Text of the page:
(SCREENED AT THE 2003 PALM SPRINGS INTERNATIONAL FILM FESTIVAL.) A movie that dares to raise serious questions about God, religion, and the church, and includes NOT ONE joke about pedophilia, BOXED (U.K) has a forbiddingly moral air about it, which is its strength and its weakness. It’s an uncommercial film that, though somewhat awkward in execution, has more integrity than our most of our homegrown “independent” films.Set in Northern Ireland, the plot concerns a band of IRA terrorists who kidnap a Catholic priest so he can hear the final confession of the man they’re about to execute. It takes place mostly in a single room, giving the proceedings an uncomfortably cramped look. The stagy feel to the film makes me wonder if it originated as a play. All the earmarks are there: lengthy speeches, minimal sets, emphasis on dialogue to the detriment of action. BOXED is more apt a title than director Marion Comer probably knew.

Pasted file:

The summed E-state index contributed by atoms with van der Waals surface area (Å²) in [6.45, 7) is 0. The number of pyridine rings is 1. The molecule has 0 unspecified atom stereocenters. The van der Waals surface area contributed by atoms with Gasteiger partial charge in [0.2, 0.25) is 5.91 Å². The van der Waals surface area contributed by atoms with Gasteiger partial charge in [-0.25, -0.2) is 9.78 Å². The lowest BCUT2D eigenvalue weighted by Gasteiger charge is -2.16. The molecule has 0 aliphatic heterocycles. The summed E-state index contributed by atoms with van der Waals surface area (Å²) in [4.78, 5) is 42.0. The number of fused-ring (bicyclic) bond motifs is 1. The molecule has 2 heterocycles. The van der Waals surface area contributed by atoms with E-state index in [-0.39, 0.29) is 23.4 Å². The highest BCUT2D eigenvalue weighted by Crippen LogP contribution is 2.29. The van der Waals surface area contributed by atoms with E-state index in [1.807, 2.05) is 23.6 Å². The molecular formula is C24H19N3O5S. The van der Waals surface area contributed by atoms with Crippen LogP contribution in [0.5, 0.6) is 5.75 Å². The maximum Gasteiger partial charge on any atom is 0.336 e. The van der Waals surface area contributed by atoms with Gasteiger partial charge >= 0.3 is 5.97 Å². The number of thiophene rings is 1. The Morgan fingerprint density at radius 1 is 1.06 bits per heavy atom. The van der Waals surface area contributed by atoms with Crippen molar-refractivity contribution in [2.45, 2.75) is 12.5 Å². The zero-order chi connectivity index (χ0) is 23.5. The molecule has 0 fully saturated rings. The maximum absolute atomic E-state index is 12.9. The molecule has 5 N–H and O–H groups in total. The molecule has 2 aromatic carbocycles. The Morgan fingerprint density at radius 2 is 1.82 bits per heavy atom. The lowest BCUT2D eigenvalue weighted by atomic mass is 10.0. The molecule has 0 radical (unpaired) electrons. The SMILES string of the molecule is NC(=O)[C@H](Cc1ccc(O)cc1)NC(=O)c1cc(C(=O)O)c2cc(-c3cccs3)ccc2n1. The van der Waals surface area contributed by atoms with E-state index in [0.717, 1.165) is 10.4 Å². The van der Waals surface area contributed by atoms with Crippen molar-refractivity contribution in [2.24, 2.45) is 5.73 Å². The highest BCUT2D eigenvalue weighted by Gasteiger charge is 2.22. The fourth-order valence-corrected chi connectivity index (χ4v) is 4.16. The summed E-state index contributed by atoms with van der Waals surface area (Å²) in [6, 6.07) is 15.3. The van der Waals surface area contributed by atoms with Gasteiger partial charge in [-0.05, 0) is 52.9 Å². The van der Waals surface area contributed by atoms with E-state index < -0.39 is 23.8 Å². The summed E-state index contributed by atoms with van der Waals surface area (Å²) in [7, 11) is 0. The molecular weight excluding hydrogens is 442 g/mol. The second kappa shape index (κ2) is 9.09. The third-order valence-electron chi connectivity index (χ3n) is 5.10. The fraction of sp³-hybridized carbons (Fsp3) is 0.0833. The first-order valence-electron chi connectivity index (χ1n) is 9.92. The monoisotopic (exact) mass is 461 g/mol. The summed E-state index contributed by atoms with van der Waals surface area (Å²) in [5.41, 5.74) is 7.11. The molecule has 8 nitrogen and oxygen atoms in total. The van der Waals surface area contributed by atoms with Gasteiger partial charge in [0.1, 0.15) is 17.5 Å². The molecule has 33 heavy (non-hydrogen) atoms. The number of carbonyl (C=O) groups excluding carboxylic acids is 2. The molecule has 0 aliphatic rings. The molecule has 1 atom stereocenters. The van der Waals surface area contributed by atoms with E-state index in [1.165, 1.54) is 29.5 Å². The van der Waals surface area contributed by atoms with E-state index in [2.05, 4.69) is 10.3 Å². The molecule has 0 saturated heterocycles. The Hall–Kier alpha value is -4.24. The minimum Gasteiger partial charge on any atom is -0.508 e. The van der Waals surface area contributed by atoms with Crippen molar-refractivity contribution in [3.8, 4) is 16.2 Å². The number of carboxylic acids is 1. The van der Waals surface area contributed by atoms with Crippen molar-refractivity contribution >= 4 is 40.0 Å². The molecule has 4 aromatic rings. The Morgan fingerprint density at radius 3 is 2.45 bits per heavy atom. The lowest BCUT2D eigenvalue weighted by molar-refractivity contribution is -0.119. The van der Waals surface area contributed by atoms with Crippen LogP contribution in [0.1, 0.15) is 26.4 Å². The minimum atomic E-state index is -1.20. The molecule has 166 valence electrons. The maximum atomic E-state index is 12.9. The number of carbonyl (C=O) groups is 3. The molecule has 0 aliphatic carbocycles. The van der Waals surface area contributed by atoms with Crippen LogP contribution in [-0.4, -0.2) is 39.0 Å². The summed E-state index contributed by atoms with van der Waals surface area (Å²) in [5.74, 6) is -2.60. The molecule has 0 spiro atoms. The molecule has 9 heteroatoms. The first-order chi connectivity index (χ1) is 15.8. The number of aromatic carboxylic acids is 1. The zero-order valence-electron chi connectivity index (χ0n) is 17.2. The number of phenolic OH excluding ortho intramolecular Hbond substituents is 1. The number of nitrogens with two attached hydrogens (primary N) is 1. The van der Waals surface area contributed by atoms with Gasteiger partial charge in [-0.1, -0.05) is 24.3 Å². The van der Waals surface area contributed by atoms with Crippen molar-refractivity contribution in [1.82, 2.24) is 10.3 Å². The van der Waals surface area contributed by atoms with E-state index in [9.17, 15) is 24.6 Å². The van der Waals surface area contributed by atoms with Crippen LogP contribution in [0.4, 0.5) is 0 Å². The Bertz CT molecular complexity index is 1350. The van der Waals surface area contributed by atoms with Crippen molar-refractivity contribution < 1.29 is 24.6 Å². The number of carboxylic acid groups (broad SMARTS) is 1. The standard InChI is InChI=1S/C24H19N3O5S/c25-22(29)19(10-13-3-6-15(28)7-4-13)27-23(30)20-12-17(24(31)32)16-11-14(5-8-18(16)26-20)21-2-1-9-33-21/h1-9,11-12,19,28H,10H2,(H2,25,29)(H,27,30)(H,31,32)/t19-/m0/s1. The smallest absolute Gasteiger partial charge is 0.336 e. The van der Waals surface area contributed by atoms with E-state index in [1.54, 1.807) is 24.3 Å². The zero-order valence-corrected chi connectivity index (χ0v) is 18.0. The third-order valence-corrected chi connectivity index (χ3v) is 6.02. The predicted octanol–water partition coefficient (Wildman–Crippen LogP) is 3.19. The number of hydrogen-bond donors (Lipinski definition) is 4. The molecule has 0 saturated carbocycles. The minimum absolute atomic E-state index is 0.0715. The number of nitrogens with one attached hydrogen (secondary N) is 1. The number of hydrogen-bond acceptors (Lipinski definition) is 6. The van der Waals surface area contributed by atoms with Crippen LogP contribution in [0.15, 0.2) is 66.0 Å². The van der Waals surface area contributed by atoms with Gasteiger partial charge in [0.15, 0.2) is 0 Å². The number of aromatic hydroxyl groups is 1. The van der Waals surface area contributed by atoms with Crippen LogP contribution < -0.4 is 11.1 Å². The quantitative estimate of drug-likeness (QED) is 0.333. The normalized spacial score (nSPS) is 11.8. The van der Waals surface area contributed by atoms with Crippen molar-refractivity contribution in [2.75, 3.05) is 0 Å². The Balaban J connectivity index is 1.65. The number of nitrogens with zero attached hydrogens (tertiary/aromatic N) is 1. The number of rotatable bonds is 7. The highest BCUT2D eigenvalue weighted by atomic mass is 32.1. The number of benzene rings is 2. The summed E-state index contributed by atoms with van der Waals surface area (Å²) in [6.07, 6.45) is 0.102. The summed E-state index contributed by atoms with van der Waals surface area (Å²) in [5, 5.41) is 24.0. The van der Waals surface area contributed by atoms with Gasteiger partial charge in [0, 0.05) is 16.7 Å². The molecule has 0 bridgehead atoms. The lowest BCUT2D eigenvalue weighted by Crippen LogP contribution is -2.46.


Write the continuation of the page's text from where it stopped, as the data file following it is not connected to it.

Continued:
Perhaps IRA terrorists really do debate religion with their captives—I don’t know, but here it looks not a little contrived. And yet, uncinematic though it is, the film achieves something quite rare in movies today: it invites viewers—in an utterly sincere and serious manner—to contemplate the place of morality in religion. Unlike the do-it-yourself New Age-ism espoused by Hollywood, which generally stops at affirming that There Is Something Out There, BOXED unapologetically deals with an authentic moral dilemma within the Catholic church, and offers no simple solutions; it’s rather nice to see a film that demands real thought from its viewers. Though not a crowd-pleaser, it’s not supposed to be; and my hat’s off to Comer for wading into thematically dangerous territory.The movie takes its audience seriously, and for all its faults, it deserves to be taken seriously in return. It’s not likely to find an audience overseas, but that’s not a criticism of the film itself.